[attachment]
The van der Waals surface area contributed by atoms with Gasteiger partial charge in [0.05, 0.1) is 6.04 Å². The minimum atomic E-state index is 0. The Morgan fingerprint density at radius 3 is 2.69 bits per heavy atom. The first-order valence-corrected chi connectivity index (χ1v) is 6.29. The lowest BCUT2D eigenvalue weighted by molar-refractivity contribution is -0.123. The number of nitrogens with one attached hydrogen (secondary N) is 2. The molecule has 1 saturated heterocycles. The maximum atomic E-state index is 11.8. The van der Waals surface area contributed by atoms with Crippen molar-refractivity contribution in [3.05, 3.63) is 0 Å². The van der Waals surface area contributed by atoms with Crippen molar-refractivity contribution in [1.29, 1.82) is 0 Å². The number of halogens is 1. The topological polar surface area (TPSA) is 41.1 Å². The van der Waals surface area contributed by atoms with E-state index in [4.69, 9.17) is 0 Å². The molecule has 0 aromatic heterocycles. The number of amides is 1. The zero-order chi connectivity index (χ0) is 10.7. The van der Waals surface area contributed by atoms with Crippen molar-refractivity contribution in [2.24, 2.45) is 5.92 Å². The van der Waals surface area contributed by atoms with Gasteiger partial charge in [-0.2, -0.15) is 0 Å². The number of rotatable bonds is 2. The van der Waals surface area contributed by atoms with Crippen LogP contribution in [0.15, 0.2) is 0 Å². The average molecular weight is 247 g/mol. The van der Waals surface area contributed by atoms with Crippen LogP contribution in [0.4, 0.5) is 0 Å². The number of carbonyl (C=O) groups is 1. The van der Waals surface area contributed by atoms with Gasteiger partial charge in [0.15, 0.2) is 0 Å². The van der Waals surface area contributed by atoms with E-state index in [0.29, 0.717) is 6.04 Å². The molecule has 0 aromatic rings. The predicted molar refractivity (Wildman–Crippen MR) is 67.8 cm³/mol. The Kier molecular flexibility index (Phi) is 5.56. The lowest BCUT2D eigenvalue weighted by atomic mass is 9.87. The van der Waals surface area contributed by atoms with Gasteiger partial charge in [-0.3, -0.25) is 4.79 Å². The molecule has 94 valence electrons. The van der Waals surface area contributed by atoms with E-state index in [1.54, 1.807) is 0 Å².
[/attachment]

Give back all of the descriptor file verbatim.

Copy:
The van der Waals surface area contributed by atoms with Gasteiger partial charge in [0.05, 0.1) is 6.04 Å². The minimum atomic E-state index is 0. The Morgan fingerprint density at radius 3 is 2.69 bits per heavy atom. The first-order valence-corrected chi connectivity index (χ1v) is 6.29. The lowest BCUT2D eigenvalue weighted by molar-refractivity contribution is -0.123. The number of nitrogens with one attached hydrogen (secondary N) is 2. The molecule has 1 saturated heterocycles. The maximum atomic E-state index is 11.8. The van der Waals surface area contributed by atoms with Crippen molar-refractivity contribution in [3.05, 3.63) is 0 Å². The van der Waals surface area contributed by atoms with Crippen molar-refractivity contribution in [1.29, 1.82) is 0 Å². The number of halogens is 1. The topological polar surface area (TPSA) is 41.1 Å². The van der Waals surface area contributed by atoms with E-state index in [4.69, 9.17) is 0 Å². The molecule has 0 aromatic heterocycles. The number of amides is 1. The zero-order chi connectivity index (χ0) is 10.7. The van der Waals surface area contributed by atoms with Crippen molar-refractivity contribution in [2.24, 2.45) is 5.92 Å². The van der Waals surface area contributed by atoms with Gasteiger partial charge in [-0.2, -0.15) is 0 Å². The number of rotatable bonds is 2. The van der Waals surface area contributed by atoms with Crippen LogP contribution in [0.15, 0.2) is 0 Å². The average molecular weight is 247 g/mol. The van der Waals surface area contributed by atoms with Crippen LogP contribution in [0.4, 0.5) is 0 Å². The number of carbonyl (C=O) groups is 1. The van der Waals surface area contributed by atoms with Gasteiger partial charge in [0.15, 0.2) is 0 Å². The van der Waals surface area contributed by atoms with E-state index in [0.29, 0.717) is 6.04 Å². The molecule has 0 aromatic rings. The predicted molar refractivity (Wildman–Crippen MR) is 67.8 cm³/mol. The Kier molecular flexibility index (Phi) is 5.56. The lowest BCUT2D eigenvalue weighted by atomic mass is 9.87. The van der Waals surface area contributed by atoms with Gasteiger partial charge in [-0.3, -0.25) is 4.79 Å². The molecule has 94 valence electrons. The van der Waals surface area contributed by atoms with E-state index in [1.54, 1.807) is 0 Å².